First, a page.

INTERVIEWS, REVIEWS & RELATED ARTICLES
"Craft is what enables you to be successful
when you're not inspired." - Brian Eno
Los Angeles Times NOVEMBER 18, 2008 - by Ann Powers
DIDO PICKS UP STICKS, LAYS DOWN HER OWN GROOVE
In learning to play the drums, the British singer delves into her music's rhythmic core.
Talking about her new album at a Hollywood rehearsal studio last month, Dido Armstrong used one word more than any other - fourteen times, in fact, over the course of an hour. The word was "emotion." This was a bit surprising, since Dido is pretty much the living picture of musical reserve.
"I pull emotion into these songs," said the English singer-songwriter, whose third studio album, Safe Trip Home, will be released today in the U.S. "Sometimes it's my emotions, sometimes it's something I've picked up. But then it becomes yours when you take it on."
Dido is contemporary pop's most resolute plain Jane, even more firmly undramatic than her American counterpart, Norah Jones. Her two multi-platinum albums and her sampled vocal on Eminem's 2000 hit Stan made her a single-named pop star, but she truly wouldn't cause a stir at the grocery store. She's sensible-ponytail pretty, embodying that pre-feminist term for self-possession, "demureness."
Another word Dido often uses is "insular" - that one describes not her music but herself.
"I will just say things how they are," she said of her songs, which are considered by admiring fellow songwriters to be models of unfussy introspection. "I always want to bring emotion across in a straightforward way. I don't want to get histrionic when I'm singing. For me that's just not interesting; it goes too far down one road."
The delicate strength of Dido's music has made her an unexpected critical favorite. She's the kind of artist who's often dismissed by taste-makers as too bland, yet many find themselves drawn into her songs despite themselves. "It has its own kind of integrity," wrote Barry Walters in Rolling Stone, reviewing 2003's Life For Rent. Similar, somewhat startled praise is now filtering in fo Safe Trip Home.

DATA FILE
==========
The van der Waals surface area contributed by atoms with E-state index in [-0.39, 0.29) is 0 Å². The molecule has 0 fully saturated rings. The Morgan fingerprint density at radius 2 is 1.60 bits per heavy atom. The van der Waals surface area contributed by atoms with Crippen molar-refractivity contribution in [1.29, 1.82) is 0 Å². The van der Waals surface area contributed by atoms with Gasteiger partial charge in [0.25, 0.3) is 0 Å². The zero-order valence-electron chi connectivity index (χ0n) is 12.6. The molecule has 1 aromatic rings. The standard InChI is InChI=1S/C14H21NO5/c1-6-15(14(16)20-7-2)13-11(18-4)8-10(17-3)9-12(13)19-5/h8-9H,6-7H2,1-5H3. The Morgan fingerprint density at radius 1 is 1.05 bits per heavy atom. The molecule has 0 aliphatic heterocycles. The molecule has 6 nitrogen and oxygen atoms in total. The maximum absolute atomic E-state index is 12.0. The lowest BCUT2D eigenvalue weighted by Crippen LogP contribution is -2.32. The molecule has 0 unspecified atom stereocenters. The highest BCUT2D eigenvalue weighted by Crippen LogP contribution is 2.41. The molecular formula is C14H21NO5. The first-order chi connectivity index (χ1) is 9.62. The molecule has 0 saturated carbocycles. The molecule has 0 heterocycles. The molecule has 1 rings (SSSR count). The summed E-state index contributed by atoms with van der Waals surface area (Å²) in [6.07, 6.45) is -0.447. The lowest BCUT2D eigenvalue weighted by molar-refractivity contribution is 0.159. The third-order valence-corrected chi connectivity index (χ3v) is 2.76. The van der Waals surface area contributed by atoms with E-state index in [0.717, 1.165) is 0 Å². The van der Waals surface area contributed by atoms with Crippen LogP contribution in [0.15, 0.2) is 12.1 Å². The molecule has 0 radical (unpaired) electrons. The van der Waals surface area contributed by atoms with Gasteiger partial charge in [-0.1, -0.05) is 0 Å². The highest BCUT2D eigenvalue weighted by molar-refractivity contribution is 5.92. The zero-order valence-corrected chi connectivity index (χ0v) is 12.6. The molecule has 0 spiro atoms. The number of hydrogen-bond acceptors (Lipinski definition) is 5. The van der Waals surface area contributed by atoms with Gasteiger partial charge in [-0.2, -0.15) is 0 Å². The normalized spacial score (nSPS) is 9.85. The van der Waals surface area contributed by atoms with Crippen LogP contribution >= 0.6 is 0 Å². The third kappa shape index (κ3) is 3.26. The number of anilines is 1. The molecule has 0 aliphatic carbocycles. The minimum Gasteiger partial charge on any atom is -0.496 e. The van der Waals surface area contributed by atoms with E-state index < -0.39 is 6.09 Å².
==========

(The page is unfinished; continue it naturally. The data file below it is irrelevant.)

"She's much maligned as hitting that place on the first album where every twenty-five- to thirty-five-year-old woman owned her record," said Nic Harcourt, the outgoing music director of KCRW, who claims first rights on playing Dido in the U.S. "Then it sort of becomes, 'Oh my God, she's everywhere.' But if you take a listen to the songs, she's just a really good songwriter. At the end of the day, that's what comes through."
LEGACY OF VOCALISTS
Dido is a careful miniaturist in a field in which bold strokes are more rewarded, especially from women. Emerging from England's down-tempo electronic music scene in collaboration with her brother, Rollo Armstrong of the band Faithless, her style stood out in contrast to more picturesque divas like Portishead's Beth Gibbons or Tricky's partner, Martina Topley-Bird.
But she was also upholding the legacy of reserved feminine voices that extends throughout European pop from Françoise Hardy to early Marianne Faithfull to Linda Thompson to Sade, Tracey Thorn and Beth Orton.
"She's one of the most naturally gifted singers I've witnessed," said Jon Brion, who produced much of Safe Trip Home, in a phone interview. "Her sense of time, her sense of musicality is huge. Partly because she's had success, and partly because the pure electronic quality of her earlier records, and the subtlety of this kind of singing, I don't think people realize how deeply musical and flowing it is - and how it influences the musicians around her."
Enlisting Brion on Safe Trip Home brought the kind of drama Dido welcomes. As a producer, the Los Angeles-based Brion is best known for spinning gold from unruly souls like Kanye West, Rufus Wainwright and Fiona Apple. He and Dido first connected as writing partners, but a studio collaboration soon evolved.
"I was actually a fan of her writing," Brion said. "With a lot of people who are making things, you feel like it's running through a borrowed filter. It's their idea of what it means to be an artist. Whereas, there's a point in which you realize somebody's intelligent and self-aware enough to take the time to run things through their filter. That's the attraction for me."
Brion encouraged Dido to try new things, starting with an unexpected basic: playing the drums. Sitting behind the kit, as well as working with the top-notch drummers Brion recruited, including Mick Fleetwood, Jim Keltner, Questlove and Matt Chamberlain, prompted Dido to delve deeper into the rhythmic core of her sound.